You are viewing Aaker on Brands blog posts from June, 2012 (4 total). You can also view all blog posts.
Based on widespread Internet adoption, software enabling social interaction, ubiquitous camera access and mobile connections, Web 2.0 has changed qualitative research. Research is no longer limited by time and location. It can now access experiences as they happen, where they happen. Respondents can be global and engaged with each other. Spontaneous interactions and moments of self-discovery can be stimulated. And it is more cost-effective and much faster than focus groups, ethnographies or in-depth interviews.
No, Dorothy, you’re not in Kansas anymore. Marketers need to understand the new world as occupied by firms like Revelation (Visit their website here, where most of this information originally came from).
- Assume that you are interested in wine experiences. Respondents can keep a journal and show through video or image the context of their wine experience and their observations
June 27, 2012 • Permalink
A home run brand building program? Purina Cat Chow is inviting customers to recount a cat relationship story. Each of the top five out of 50 winners will receive $5,000, a year’s worth of pet food, and exposure of their story on Purina’s social media sites. The stories need to fit one of seven themes:
- My first cat
- Why I’m a cat person
- Forever a cat family
- How we found each other
- Generations of care
- Always there for me
I like the idea. In my view, this promotion has the potential to break out of the clutter, harness storytelling (the current hot brand-building vehicle), be the basis for intensifying a brand relationship, and create a viral video.
Cat owners, in general, have an emotional attachment to their pet, and pet food is far from a functional item. The relationship and what surrounds it can best be captured in a personal story that has…
June 20, 2012 • Permalink
For the last six years, Disney has engaged in a remarkable and gutsy program to improve the nutritional knowledge and choices for kids. Without question, Disney’s leadership and actions appealed to a growing segment, enhanced their brand and made a difference concerning an important social issue. Yet, the decisions behind the program could not have been easy, as there was significant cost and risk involved. How much weight should a firm place on addressing social issues? How much financial risk and sacrifice should be accepted in order to do the “right” thing?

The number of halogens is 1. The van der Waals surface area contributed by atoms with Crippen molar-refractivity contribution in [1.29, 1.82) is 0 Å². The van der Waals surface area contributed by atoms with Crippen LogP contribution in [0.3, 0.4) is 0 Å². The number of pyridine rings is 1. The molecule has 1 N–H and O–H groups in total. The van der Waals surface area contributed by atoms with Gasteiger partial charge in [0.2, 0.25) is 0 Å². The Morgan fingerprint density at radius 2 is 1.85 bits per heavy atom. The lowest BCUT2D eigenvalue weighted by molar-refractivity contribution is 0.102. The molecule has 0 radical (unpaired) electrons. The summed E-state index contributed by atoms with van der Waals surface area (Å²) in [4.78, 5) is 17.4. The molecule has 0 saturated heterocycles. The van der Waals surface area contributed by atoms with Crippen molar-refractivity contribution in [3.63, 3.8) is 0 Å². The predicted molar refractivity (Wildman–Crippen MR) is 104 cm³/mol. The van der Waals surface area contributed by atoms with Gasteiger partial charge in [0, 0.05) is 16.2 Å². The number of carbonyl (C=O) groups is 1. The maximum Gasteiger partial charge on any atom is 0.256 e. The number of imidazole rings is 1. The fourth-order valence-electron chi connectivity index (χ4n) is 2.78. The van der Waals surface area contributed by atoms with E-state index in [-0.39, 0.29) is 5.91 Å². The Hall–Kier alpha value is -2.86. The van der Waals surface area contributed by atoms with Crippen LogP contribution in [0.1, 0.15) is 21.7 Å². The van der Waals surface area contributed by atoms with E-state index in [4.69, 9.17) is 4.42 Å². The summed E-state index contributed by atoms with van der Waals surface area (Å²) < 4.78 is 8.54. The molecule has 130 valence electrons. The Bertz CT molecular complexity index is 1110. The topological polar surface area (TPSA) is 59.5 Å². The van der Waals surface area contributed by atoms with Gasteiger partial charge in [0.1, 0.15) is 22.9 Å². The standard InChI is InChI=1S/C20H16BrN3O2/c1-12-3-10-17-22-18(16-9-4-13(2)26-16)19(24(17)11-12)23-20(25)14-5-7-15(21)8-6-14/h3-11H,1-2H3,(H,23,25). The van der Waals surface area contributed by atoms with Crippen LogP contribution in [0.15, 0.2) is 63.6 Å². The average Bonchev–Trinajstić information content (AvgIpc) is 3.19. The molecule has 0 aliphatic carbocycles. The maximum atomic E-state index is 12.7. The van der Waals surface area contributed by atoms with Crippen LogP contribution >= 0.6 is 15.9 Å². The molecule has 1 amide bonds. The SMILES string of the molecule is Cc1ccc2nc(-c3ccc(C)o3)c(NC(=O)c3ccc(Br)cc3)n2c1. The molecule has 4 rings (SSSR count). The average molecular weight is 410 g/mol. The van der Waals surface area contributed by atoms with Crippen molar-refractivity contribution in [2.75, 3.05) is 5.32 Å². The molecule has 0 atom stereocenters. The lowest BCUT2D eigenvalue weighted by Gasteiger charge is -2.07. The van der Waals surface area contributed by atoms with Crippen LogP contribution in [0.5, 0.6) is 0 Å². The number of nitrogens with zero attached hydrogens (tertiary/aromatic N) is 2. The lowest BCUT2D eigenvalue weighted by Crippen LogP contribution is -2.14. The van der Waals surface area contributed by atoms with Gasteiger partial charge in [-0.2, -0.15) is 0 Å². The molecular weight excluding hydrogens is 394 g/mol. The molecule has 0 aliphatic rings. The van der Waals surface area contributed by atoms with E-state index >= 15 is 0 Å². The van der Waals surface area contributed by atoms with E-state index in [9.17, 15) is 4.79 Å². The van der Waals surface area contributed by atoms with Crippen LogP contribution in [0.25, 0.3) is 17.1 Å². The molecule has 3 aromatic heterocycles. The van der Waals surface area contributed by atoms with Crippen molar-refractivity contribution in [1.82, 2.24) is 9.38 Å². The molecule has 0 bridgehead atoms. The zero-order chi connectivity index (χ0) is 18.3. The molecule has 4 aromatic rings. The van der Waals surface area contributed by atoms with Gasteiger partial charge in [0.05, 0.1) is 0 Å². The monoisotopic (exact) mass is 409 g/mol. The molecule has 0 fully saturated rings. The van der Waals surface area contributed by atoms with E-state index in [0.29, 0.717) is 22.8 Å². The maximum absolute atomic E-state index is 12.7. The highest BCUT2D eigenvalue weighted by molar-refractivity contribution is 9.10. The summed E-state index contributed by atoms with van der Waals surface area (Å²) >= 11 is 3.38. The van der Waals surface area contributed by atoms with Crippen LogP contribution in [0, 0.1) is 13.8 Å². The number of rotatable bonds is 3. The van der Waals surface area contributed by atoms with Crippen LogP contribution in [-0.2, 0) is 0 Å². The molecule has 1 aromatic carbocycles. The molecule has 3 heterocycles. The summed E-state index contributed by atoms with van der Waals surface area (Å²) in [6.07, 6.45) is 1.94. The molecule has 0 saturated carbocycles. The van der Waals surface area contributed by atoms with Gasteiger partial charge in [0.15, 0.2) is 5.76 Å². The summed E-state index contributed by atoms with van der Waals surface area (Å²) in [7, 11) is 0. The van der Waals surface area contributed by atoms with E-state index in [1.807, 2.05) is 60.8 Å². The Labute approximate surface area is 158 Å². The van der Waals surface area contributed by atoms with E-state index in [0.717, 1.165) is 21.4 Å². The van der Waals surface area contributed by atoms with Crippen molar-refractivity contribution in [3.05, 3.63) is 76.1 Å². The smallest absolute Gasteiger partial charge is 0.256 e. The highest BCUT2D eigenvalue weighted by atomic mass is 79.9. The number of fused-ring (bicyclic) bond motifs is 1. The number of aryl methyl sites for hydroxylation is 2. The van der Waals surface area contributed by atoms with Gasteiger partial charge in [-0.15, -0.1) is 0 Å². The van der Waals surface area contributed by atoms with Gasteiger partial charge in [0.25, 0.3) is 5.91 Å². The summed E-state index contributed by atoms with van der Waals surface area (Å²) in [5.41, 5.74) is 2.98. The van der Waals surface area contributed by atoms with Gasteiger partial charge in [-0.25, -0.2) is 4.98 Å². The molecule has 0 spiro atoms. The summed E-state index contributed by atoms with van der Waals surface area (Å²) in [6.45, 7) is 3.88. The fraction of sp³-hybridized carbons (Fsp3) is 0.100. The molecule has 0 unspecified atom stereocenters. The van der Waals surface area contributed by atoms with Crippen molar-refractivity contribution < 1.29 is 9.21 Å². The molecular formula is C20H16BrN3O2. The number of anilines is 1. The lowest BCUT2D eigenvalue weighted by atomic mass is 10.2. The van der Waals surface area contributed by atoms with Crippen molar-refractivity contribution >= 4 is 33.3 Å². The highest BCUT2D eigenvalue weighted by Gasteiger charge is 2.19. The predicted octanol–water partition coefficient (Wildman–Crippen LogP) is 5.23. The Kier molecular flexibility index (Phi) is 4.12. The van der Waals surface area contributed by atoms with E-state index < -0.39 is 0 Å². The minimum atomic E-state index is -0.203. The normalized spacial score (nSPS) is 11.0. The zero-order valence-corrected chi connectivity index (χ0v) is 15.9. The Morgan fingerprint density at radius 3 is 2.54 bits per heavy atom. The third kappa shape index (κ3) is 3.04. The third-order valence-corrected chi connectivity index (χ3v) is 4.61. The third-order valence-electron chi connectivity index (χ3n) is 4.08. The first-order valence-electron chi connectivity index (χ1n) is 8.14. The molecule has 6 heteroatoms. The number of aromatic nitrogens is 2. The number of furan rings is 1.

In 2004, Disney made the dramatic decision to establish nutrition guidelines that they leveraged in a variety of ways. In 2007, they phased out all trans fats in their parks and continued a policy of upgrading the healthiness of their park menus. In 2010, they launched the Disney Magic of Healthy Living consumer campaign, complete with a website that encouraged kids to eat right and exercise. In 2011, we saw the TRYit…
June 13, 2012 • Permalink
There is often a business case to stretch a brand into an area that it just does not fit, even when shielded by a subbrand or as an endorser. The answer can be a shadow endorser.
BMW is a shadow endorser of the MINI Cooper. A shadow endorser brand is not connected visibly to the endorsed brand, but most consumers or potential customers know about the link or can be informed about it prior to purchase. It's in the shadows. The fact that the brands are not visibly linked makes a statement about each brand. It communicates that the organization realizes that the shadow-endorsed brand represents a totally different product and market segment than other offerings connected to the endorser.
A shadow endorser can protect the endorser brand while still providing the reassurance that an endorsement provides. Every buyer of a MINI Cooper knows that it is made by BMW and will have the same quality and innovation…
June 6, 2012 • Permalink